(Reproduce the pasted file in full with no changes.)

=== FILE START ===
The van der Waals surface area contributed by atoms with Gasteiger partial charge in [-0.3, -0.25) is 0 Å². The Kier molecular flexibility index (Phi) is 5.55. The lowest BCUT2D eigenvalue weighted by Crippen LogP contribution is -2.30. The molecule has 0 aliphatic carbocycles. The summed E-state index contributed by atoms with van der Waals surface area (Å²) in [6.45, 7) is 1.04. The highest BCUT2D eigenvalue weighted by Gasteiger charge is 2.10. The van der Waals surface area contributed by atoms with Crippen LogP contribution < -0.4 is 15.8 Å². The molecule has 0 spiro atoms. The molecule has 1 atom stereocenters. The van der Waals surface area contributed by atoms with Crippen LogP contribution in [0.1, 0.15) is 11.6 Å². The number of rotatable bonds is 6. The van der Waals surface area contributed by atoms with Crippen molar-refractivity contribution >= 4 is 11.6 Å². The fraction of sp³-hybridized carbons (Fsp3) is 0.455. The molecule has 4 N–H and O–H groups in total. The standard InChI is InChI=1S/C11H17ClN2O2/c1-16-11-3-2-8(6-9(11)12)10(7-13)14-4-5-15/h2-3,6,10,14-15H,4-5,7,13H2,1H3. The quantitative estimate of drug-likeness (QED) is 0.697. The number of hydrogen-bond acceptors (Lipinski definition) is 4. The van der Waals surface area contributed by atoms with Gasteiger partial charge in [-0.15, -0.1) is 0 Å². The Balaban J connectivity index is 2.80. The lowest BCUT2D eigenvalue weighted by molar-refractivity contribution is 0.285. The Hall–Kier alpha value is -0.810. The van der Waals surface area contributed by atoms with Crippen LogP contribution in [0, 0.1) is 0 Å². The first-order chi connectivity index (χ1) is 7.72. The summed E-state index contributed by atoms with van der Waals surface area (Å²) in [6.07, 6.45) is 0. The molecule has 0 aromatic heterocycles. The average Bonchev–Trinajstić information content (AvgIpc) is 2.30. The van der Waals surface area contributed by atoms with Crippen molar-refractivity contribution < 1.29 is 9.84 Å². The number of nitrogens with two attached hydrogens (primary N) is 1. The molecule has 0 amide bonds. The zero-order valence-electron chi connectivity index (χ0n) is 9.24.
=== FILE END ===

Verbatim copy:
The van der Waals surface area contributed by atoms with Gasteiger partial charge in [-0.3, -0.25) is 0 Å². The Kier molecular flexibility index (Phi) is 5.55. The lowest BCUT2D eigenvalue weighted by Crippen LogP contribution is -2.30. The molecule has 0 aliphatic carbocycles. The summed E-state index contributed by atoms with van der Waals surface area (Å²) in [6.45, 7) is 1.04. The highest BCUT2D eigenvalue weighted by Gasteiger charge is 2.10. The van der Waals surface area contributed by atoms with Crippen LogP contribution < -0.4 is 15.8 Å². The molecule has 0 spiro atoms. The molecule has 1 atom stereocenters. The van der Waals surface area contributed by atoms with Crippen LogP contribution in [0.1, 0.15) is 11.6 Å². The number of rotatable bonds is 6. The van der Waals surface area contributed by atoms with Crippen molar-refractivity contribution >= 4 is 11.6 Å². The fraction of sp³-hybridized carbons (Fsp3) is 0.455. The molecule has 4 N–H and O–H groups in total. The standard InChI is InChI=1S/C11H17ClN2O2/c1-16-11-3-2-8(6-9(11)12)10(7-13)14-4-5-15/h2-3,6,10,14-15H,4-5,7,13H2,1H3. The quantitative estimate of drug-likeness (QED) is 0.697. The number of hydrogen-bond acceptors (Lipinski definition) is 4. The van der Waals surface area contributed by atoms with Gasteiger partial charge in [-0.15, -0.1) is 0 Å². The Balaban J connectivity index is 2.80. The lowest BCUT2D eigenvalue weighted by molar-refractivity contribution is 0.285. The Hall–Kier alpha value is -0.810. The van der Waals surface area contributed by atoms with Crippen LogP contribution in [0, 0.1) is 0 Å². The first-order chi connectivity index (χ1) is 7.72. The summed E-state index contributed by atoms with van der Waals surface area (Å²) in [6.07, 6.45) is 0. The molecule has 0 aromatic heterocycles. The average Bonchev–Trinajstić information content (AvgIpc) is 2.30. The van der Waals surface area contributed by atoms with Crippen molar-refractivity contribution < 1.29 is 9.84 Å². The number of nitrogens with two attached hydrogens (primary N) is 1. The molecule has 0 amide bonds. The zero-order valence-electron chi connectivity index (χ0n) is 9.24.